SOURCE: The Guardian

DATE: July 1, 2018

SNIP: Our insatiable appetite for new buildings, roads, coastal defences, glass, fracking, even electronics, threatens the places we are designed by evolution to love most. The world consumes between 30 and 40bn tonnes of building aggregate a year, and half of this is sand. Enough material to build a wall 27m high and 27m wide around the equator. Sand is second only to water as a natural material extracted by humans, and our society is built on it, quite literally. Global production has risen by a quarter in just five years, fuelled by the insatiable demands of China and India for housing and infrastructure. Of the 15 to 20bn tonnes used annually, about half goes into concrete. Our need for concrete is such that we make almost 2 cubic metres worth each year for every man, woman and child on the planet.

But what of those oceans of sand stretching from the Atlantic to the Persian Gulf – the Sahara and the Arabian Desert? The wrong kind of sand, unfortunately. Wind action in deserts results in rounded grains that are too smooth and too small to bind well in concrete. Builders like angular sand of the kind found on riverbeds. Sand, sand everywhere, nor any grain to use, to paraphrase Coleridge.

Riverbed sand is prized, being of the correct gritty texture and purity, washed clean by running fresh water. Marine sand from the seabed is also used in increasing quantities, but it must be cleansed of salt to avoid metal corrosion in buildings. It all comes at a cost.

International trade in sand is rising as local supply outstrips demand. The destruction of habitats vital to fish, crocodiles, turtles and other forms of riverine and marine life accompanies the destruction of sand barriers and coral reefs protecting coastal communities.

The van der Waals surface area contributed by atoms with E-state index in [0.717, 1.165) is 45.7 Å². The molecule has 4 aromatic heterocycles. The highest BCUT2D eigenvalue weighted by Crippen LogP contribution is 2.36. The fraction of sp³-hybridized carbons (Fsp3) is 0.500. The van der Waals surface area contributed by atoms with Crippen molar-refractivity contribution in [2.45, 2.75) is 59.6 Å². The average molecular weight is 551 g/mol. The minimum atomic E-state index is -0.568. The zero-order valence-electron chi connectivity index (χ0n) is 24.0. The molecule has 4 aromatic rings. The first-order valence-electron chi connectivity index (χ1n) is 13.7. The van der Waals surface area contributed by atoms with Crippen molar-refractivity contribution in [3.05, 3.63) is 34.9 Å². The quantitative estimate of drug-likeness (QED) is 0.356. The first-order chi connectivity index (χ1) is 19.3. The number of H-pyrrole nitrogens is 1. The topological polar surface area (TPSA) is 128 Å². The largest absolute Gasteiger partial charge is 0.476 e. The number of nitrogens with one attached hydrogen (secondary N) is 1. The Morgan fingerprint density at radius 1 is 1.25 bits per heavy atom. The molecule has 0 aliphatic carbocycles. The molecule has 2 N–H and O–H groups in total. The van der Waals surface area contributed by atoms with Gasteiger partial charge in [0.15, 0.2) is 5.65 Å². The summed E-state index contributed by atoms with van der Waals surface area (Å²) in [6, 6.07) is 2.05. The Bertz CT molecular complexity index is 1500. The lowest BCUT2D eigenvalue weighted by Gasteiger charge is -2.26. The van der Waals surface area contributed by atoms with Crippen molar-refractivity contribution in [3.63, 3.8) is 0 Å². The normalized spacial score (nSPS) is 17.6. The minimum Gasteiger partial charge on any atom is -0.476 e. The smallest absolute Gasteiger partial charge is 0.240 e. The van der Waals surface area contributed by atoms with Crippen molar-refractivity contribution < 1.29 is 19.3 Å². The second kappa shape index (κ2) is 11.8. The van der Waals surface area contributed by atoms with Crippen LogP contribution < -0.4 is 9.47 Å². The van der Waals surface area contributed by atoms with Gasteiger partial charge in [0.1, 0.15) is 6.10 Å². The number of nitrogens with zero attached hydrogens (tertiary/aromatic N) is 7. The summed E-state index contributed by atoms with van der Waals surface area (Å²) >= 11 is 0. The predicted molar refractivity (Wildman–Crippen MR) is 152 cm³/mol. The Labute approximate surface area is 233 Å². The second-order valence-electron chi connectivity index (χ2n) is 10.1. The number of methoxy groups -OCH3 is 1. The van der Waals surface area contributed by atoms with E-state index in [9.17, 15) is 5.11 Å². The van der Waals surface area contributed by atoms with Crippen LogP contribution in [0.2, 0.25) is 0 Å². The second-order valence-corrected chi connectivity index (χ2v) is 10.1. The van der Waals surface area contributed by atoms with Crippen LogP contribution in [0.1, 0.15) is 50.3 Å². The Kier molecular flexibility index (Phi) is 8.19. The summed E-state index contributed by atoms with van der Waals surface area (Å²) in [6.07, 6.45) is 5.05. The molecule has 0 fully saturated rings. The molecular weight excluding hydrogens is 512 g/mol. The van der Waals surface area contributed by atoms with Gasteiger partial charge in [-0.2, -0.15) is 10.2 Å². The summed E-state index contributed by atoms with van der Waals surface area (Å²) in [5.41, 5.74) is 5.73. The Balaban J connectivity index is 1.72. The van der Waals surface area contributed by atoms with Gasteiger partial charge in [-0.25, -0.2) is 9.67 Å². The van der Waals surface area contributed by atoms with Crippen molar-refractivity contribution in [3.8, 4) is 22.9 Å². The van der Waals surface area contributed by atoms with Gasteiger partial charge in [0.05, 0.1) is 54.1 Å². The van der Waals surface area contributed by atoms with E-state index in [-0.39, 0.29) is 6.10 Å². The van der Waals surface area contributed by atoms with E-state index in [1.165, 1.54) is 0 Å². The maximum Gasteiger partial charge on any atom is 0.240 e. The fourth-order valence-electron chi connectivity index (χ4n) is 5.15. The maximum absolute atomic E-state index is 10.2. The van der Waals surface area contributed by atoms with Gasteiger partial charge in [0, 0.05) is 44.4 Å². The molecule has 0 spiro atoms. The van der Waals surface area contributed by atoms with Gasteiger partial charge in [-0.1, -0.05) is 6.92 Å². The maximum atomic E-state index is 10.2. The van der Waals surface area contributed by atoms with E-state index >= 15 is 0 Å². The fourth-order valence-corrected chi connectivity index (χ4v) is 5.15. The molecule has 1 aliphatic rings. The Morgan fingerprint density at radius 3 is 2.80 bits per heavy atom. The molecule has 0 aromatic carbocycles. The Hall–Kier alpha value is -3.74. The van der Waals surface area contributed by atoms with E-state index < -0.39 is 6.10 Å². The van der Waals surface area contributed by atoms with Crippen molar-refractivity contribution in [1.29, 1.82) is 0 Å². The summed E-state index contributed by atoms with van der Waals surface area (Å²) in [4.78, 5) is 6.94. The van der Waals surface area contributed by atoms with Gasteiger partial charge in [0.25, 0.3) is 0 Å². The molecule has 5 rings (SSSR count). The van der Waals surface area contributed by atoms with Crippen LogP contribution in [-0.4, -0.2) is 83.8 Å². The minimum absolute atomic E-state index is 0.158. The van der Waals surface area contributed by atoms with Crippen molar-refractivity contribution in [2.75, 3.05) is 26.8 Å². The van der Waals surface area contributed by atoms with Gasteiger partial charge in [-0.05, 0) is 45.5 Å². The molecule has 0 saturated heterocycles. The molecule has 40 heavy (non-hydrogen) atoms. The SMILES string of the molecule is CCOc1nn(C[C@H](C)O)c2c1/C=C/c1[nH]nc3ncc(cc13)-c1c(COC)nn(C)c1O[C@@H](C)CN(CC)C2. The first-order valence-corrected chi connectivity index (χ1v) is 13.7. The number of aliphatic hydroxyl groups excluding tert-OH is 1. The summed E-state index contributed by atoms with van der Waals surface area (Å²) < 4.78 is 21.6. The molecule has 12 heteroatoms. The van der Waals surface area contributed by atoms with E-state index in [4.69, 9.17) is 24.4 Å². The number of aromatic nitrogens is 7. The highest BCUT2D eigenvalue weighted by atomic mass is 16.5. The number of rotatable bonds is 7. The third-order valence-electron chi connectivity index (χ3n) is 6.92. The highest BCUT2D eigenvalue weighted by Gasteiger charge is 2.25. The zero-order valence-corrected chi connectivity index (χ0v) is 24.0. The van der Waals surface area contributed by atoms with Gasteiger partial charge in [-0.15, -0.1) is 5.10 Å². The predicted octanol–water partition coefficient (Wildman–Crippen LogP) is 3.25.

No one knows how much damage is being done to the environment because sand extraction is a largely hidden threat, under-researched and often happening in isolated places. Sand dredging degrades corals, seaweeds and seagrass meadows and is a driver of biodiversity loss, threatening species already on the verge of extinction. Our consumption of sand is outstripping our understanding of its environmental and social effects.

Sand accounted for 85% of the total weight of mined material in 2014, yet it is replenished by rock erosion only over thousands of years. Booming demand means scarcity, scarcity means money and money means criminality. Why buy expensive sand, sourced from licensed mines, when you can anchor your dredger in some remote estuary, blast the sand out of the riverbed with a water jet and suck it up? Or steal a beach? Or dismantle an entire island? Or whole groups of islands? This is what the “sand mafias” do. Criminal enterprises, their illegal mining operations in Asia, Africa and elsewhere, are protected by officials and police paid to look the other way – and powerful customers in the construction industry who prefer not to ask too many questions.

Our demand for sand appears ever more insatiable. Can rampant sand extraction be curbed? A win-win solution is the use of waste plastic in making concrete. Research suggests small particles of plastic waste – “plastic sand” – can replace 10% of the natural sand in concrete, saving at least 800m tonnes per year.*

*My note: Except that using plastic in concrete means we doom the world to plastic pollution that will continue long after we are gone as the plastic-containing concrete we create crumbles away….

I recommend reading the whole article. It is eye-opening.